Rings of carbon atoms are given names starting with ‘cyclo’, followed by the name for the carbon chain with the same number of carbon atoms. Structure 1 shows chrysanthemic acid, part of the naturally occurring pesticides called pyrethrins (an example appears in Chapter 1), which contains a cyclopropane ring. Propane has three carbon atoms. Cyclopropane is a three-membered ring. Grandisol (structure 2), an insect pheromone used by male boll weevils to attract females, has a structure based on a cyclobutane ring. Butane has four carbon atoms. Cyclobutane is a four-membered ring. Cyclamate (structure 3), formerly used as an artificial sweetener, contains a cyclohexane ring. Hexane has six carbon atoms. Cyclohexane is a sixmembered ring.


Branches
Hydrocarbon frameworks rarely consist of single rings or chains, but are often branched. Rings, chains, and branches are all combined in structures like that of the marine toxin palytoxin that we met at the beginning of the chapter, polystyrene, a polymer made of sixmembered rings dangling from linear carbon chains, or of β-carotene, the compound that makes carrots orange.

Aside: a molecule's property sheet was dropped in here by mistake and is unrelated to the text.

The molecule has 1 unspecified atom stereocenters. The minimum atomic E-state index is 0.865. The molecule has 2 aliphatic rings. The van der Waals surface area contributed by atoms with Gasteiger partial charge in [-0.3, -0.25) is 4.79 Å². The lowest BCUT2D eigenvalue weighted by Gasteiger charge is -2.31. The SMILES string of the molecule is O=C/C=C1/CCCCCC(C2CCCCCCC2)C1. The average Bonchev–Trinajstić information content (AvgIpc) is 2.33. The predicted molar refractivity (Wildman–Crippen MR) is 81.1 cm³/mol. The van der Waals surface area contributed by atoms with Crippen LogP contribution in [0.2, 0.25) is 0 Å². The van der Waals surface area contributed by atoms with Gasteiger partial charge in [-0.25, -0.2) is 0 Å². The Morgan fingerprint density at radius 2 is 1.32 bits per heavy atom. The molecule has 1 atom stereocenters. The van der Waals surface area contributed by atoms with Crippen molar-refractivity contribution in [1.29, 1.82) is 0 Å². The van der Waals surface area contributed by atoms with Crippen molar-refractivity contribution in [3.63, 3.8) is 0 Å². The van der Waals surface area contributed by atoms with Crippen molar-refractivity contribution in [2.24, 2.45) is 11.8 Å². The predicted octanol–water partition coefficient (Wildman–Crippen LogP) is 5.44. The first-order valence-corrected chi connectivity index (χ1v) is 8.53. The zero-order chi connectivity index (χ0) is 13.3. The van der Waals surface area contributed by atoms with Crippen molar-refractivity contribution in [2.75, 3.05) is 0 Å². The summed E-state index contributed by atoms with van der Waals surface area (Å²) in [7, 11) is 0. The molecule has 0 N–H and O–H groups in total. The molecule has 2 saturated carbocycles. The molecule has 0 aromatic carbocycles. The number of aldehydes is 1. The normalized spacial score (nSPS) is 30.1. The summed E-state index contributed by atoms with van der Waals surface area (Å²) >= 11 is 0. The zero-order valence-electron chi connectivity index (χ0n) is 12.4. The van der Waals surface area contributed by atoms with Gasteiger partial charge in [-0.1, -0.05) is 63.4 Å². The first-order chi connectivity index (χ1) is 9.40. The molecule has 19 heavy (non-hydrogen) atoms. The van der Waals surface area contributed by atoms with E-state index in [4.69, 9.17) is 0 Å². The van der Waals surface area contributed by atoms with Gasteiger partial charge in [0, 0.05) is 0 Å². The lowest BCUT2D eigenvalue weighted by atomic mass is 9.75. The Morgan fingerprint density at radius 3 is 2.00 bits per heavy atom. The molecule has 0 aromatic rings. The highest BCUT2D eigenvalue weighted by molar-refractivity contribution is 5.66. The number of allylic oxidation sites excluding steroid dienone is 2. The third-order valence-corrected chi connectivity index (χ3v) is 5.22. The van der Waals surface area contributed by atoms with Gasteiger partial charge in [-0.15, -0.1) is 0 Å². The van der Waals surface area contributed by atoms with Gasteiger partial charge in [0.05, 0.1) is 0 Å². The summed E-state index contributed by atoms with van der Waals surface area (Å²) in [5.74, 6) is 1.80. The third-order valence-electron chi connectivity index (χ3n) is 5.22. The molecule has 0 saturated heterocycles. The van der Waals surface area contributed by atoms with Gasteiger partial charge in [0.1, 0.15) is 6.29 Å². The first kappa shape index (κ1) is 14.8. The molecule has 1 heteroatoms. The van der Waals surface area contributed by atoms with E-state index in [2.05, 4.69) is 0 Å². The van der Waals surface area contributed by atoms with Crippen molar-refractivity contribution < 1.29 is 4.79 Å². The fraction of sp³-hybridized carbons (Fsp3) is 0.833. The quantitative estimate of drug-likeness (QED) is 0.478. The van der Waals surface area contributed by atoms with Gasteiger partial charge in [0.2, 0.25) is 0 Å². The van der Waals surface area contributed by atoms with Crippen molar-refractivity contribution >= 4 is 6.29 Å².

Just like some short straight carbon chains, some short branched carbon chains are given names and organic element symbols. The most common is the isopropyl group. Lithium diisopropylamide (also called LDA) is a strong base commonly used in organic synthesis.

Just like some short straight carbon chains, some short branched carbon chains are given names and organic element symbols. The most common is the isopropyl group. Lithium diisopropylamide (also called LDA) is a strong base commonly used in organic synthesis.

lithium diisopropylamide (LDA) N NH i-PrNH O N NH HN O is equivalent to iproniazid
Notice how the ‘propyl’ part of ‘isopropyl’ still indicates three carbon atoms; they are just joined together in a different way—in other words, as an isomer of the straight chain propyl group. Sometimes, to avoid confusion, the straight chain alkyl groups are called ‘n-alkyl’ (for example, n-Pr, n-Bu)—n for ‘normal’—to distinguish them from their branched counterparts.

Iproniazid is an antidepressant drug with i-Pr in both structure and name. ‘Isopropyl’ may be abbreviated to i-Pr, iPr, or Pri. We shall use the first in this book, but you may see the others used elsewhere.


Isomers are molecules with the same kinds and numbers of atoms joined up in different ways. n-propanol, n-PrOH, and isopropanol, i-PrOH, are isomeric alcohols. Isomers need not have the same functional groups—these compounds are all isomers of C4H8O: